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US and western diplomats seem unable or unwilling to stop the daily horrors of the Israeli assault on Gaza. Why? Because their mindset is rooted in the consistent and tragic decision to unilaterally support Israel no matter how arrogant it becomes and how far it strays from the once respected moral position of Jews in the world. Every tyrant in the world bases his cruel reign on some distant outrage that continuously threatens to re-occur if he's not strong. Israel is no exception.

Clearly the US and the western world owe Palestinians -- and now Gazans, especially -- a huge debt. A majority of Israelis may be self-centered and hard-headed enough never to accept this. But that does not go for citizens of the United States, who have expended lots of their hard-earned tax dollars for military weaponry used in the current assault on Gaza. If Israel chooses an apocalyptic future, US citizens do not have to go along for the ride. A good case can be made for putting the financial squeeze on Israel.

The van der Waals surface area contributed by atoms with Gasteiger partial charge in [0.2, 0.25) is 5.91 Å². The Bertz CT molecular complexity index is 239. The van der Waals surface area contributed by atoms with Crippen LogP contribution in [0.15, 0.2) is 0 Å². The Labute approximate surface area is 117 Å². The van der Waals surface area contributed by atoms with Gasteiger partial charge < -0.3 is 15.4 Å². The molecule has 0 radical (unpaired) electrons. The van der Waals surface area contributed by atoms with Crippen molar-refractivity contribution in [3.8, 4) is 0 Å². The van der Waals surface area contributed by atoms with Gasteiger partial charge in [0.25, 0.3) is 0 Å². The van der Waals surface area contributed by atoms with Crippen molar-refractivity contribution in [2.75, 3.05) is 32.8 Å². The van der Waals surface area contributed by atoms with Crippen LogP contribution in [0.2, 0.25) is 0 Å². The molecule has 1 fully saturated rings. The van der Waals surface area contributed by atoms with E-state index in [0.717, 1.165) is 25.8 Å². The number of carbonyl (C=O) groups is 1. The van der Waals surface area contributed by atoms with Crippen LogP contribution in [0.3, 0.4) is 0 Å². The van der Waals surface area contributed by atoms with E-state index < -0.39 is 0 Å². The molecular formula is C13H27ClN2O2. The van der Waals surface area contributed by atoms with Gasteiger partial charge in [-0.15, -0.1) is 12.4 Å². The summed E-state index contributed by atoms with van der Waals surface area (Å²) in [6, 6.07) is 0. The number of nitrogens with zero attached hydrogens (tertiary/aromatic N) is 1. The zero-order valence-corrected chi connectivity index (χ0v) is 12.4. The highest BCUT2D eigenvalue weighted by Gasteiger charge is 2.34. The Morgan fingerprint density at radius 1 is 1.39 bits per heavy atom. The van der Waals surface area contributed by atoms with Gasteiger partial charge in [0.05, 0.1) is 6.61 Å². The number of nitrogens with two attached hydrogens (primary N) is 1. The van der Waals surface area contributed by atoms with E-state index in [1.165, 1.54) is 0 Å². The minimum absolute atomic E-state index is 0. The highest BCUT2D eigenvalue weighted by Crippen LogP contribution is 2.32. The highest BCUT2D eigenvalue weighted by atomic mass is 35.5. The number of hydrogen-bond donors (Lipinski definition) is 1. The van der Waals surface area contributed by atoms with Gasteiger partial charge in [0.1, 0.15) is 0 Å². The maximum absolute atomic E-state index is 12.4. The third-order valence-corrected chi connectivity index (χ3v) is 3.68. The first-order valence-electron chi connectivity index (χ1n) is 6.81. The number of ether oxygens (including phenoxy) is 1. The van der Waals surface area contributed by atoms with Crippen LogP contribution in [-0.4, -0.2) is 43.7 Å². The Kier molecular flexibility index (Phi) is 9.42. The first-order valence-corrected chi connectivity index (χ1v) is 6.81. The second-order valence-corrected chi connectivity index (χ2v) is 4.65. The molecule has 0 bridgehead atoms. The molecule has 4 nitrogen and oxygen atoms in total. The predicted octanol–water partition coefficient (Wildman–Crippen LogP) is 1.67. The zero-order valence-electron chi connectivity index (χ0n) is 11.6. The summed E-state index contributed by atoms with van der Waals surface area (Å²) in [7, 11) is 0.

In the meantime, we must hope Israelis become morally weary enough of the current asymmetrical violence to put a stop it. But there seems little evidence that this is forthcoming. Even if Hamas is broken and all the tunnels are sealed, the degree of hatred for Israel will increase among Palestinians. (The killing of Pablo Escobar by US drug warriors was touted as a coup, but it famously only spread the menace wider and made things more intractable and violent.) People I know who have traveled the world widely say the worst poverty they've seen was in Gaza. The current assault will only exacerbate this poverty.

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I am a 65-year-old American who served in Vietnam as a naive 19-year-old kid. From that moment on, I've been studying and re-thinking what US counter-insurgency war means. I live outside of Philadelphia, where I'm a writer, photographer and a video (more...)
 

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I do not understand why you place the burden of Ga... by Gloria Grening Wolk on Monday, Aug 4, 2014 at 2:23:34 PM